Stephanie Smith and Catriona Henson take to the outdoors

At The Cavendish School, our students are driven to succeed, but are unable to thrive in a conventional  educational setting. Going to school can be a challenging experience for students with autism, because of the sensory stimulation of the school environment, or their experiences in their previous educational setting. 

Our school first opened its doors in 2021, but planning began many years before this. At each stage of our planning journey, and looking forward, we wanted to ensure that we rebuild our students’ trust in education, where necessary, and create a positive learning environment where everybody can thrive. Students benefit from access to additional support  including Occupational Therapy, Speech and Language Therapy and music therapy,  but one of the most successful provisions we have implemented is Forest School. 

All students enjoy a weekly Forest School session, which has enabled them to develop skills to thrive in life, learn about life outside of the classroom, and put them at the centre of their learning. 

Nurturing teamwork through nature 
Forest School provides the perfect environment for students to develop relationships, make friendships, and improve their social and emotional skills including communication and empathy. In each session, there are opportunities to take part in activities that allow them to embody the Forest School values (respecting ourselves, each other, property, and nature) to support their learning and personal development. Each session includes a group activity; such as  blindfold trust exercises, ladder climbing or group mathematics challenges, such as guessing how many leaves are in a pile. We begin and end each session with group reflection, where students can share their thoughts and feelings with their classmates.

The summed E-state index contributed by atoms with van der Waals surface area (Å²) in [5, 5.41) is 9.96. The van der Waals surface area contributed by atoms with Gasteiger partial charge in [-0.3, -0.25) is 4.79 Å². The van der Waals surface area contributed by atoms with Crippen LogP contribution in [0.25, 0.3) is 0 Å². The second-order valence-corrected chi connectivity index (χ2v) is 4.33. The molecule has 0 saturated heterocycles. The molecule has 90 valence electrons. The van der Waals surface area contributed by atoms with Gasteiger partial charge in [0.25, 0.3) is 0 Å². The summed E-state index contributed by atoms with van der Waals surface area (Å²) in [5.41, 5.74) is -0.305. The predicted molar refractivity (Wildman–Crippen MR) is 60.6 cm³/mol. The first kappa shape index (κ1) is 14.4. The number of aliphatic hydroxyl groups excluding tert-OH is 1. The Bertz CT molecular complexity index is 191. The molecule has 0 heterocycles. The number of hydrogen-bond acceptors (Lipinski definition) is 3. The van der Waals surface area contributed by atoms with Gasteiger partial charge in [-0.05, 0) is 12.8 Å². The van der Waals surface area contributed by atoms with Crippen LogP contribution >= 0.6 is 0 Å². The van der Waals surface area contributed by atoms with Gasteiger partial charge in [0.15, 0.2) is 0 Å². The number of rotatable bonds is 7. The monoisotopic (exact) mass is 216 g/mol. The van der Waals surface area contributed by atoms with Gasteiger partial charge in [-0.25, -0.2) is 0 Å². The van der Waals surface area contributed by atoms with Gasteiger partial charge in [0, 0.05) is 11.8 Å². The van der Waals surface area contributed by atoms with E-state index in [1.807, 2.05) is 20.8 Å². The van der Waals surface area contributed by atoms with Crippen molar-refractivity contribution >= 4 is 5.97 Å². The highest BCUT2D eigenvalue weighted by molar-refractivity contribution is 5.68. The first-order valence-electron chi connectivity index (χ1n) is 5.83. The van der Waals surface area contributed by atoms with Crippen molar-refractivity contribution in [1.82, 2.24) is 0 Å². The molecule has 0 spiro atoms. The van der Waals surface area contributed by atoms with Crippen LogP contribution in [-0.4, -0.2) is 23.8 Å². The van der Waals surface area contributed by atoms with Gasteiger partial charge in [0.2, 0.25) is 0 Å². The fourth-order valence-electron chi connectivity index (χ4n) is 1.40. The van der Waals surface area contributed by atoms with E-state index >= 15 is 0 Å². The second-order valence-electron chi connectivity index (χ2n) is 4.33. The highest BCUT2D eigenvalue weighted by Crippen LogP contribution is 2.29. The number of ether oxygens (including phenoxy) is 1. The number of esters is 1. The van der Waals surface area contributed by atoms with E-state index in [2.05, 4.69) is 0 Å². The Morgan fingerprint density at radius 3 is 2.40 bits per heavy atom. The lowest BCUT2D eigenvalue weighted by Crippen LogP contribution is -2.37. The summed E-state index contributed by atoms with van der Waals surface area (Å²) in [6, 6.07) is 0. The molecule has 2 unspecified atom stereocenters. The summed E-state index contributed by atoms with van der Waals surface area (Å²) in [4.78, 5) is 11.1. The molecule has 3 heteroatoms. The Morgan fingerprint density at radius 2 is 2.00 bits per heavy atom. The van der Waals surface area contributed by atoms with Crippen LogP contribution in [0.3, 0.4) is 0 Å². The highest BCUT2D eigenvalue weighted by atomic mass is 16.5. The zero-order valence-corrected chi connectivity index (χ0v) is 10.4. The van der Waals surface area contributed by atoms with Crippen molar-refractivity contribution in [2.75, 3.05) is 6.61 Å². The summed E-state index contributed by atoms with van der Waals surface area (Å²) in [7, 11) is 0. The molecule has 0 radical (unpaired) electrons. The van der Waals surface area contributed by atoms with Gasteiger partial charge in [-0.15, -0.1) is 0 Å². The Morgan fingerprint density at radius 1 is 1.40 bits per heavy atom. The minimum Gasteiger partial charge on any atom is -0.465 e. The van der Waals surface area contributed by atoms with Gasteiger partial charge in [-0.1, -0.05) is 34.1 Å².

Learning skills for use outside and inside the classroom
By growing something from seedling to crop and sharing the responsibilities of nurturing the plant through the growing process with their classmates, students gain a greater understanding of the individual and group responsibilities of looking after something.

These activities are much more than just getting muddy or gardening. One of the highlights of Forest School  is our fire safety sessions. Learning how to safely light and manage a fire instils a greater awareness of their own responsibilities for looking after their community. 

Through Forest School, we are also able to take subjects, such as Biology, and present them to our students in more engaging ways than in a traditional classroom setting. Our students are learning about nature in ways that offer sensory stimulation in  an environment that can reduce stress, and improve feelings of calm and wellbeing.

Forest School for all
We have a purpose-built horticultural building, which provides a warm, quiet space for children that are currently not keen on joining in with the group sessions. This area helps children to practise self-regulation, benefitting from the therapeutic wellbeing element of Forest School.

As each student has agency over how they prefer to spend their time at Forest School, we have created an environment where our students are able to participate in activities in their own way, developing bonds and trust with teachers. It gives me no greater sense of pride than to see our students opening up and thriving in a safe setting. 

Introducing Forest School to The Cavendish School was certainly one of the best decisions that we have made to date, and I, for one, can’t wait to see the lasting impact that it will have on our current and future students. 

Stephanie  Smith
Author: Stephanie Smith

Stephanie Smith
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